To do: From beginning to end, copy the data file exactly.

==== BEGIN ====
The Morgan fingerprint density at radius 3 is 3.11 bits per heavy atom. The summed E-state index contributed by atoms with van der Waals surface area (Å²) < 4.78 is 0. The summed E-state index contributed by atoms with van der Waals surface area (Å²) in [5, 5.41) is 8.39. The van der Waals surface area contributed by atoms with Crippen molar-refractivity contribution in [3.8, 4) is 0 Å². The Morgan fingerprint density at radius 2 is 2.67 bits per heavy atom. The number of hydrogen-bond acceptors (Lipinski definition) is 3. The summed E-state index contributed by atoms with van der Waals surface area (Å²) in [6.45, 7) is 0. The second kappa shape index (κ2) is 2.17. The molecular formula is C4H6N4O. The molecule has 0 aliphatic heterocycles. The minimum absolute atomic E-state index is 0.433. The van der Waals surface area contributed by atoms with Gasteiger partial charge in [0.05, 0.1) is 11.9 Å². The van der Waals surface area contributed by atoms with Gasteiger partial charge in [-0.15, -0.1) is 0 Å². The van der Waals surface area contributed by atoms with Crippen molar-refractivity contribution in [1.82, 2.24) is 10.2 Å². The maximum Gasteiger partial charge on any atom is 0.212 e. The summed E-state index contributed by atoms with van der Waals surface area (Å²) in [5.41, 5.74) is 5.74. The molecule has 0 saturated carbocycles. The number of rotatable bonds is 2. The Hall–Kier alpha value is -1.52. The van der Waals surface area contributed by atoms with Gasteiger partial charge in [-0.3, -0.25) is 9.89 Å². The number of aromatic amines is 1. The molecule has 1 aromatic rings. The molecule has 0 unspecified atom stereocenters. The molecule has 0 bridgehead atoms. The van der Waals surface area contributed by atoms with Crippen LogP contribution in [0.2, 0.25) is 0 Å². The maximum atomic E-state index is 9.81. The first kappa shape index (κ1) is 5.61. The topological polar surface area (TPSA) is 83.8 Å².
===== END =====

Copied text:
The Morgan fingerprint density at radius 3 is 3.11 bits per heavy atom. The summed E-state index contributed by atoms with van der Waals surface area (Å²) < 4.78 is 0. The summed E-state index contributed by atoms with van der Waals surface area (Å²) in [5, 5.41) is 8.39. The van der Waals surface area contributed by atoms with Crippen molar-refractivity contribution in [3.8, 4) is 0 Å². The Morgan fingerprint density at radius 2 is 2.67 bits per heavy atom. The number of hydrogen-bond acceptors (Lipinski definition) is 3. The summed E-state index contributed by atoms with van der Waals surface area (Å²) in [6.45, 7) is 0. The second kappa shape index (κ2) is 2.17. The molecular formula is C4H6N4O. The molecule has 0 aliphatic heterocycles. The minimum absolute atomic E-state index is 0.433. The van der Waals surface area contributed by atoms with Gasteiger partial charge in [0.05, 0.1) is 11.9 Å². The van der Waals surface area contributed by atoms with Gasteiger partial charge in [-0.15, -0.1) is 0 Å². The van der Waals surface area contributed by atoms with Crippen molar-refractivity contribution in [1.82, 2.24) is 10.2 Å². The maximum Gasteiger partial charge on any atom is 0.212 e. The summed E-state index contributed by atoms with van der Waals surface area (Å²) in [5.41, 5.74) is 5.74. The molecule has 0 saturated carbocycles. The number of rotatable bonds is 2. The Hall–Kier alpha value is -1.52. The van der Waals surface area contributed by atoms with Gasteiger partial charge in [-0.3, -0.25) is 9.89 Å². The number of aromatic amines is 1. The molecule has 1 aromatic rings. The molecule has 0 unspecified atom stereocenters. The molecule has 0 bridgehead atoms. The van der Waals surface area contributed by atoms with Crippen LogP contribution in [0.2, 0.25) is 0 Å². The maximum atomic E-state index is 9.81. The first kappa shape index (κ1) is 5.61. The topological polar surface area (TPSA) is 83.8 Å².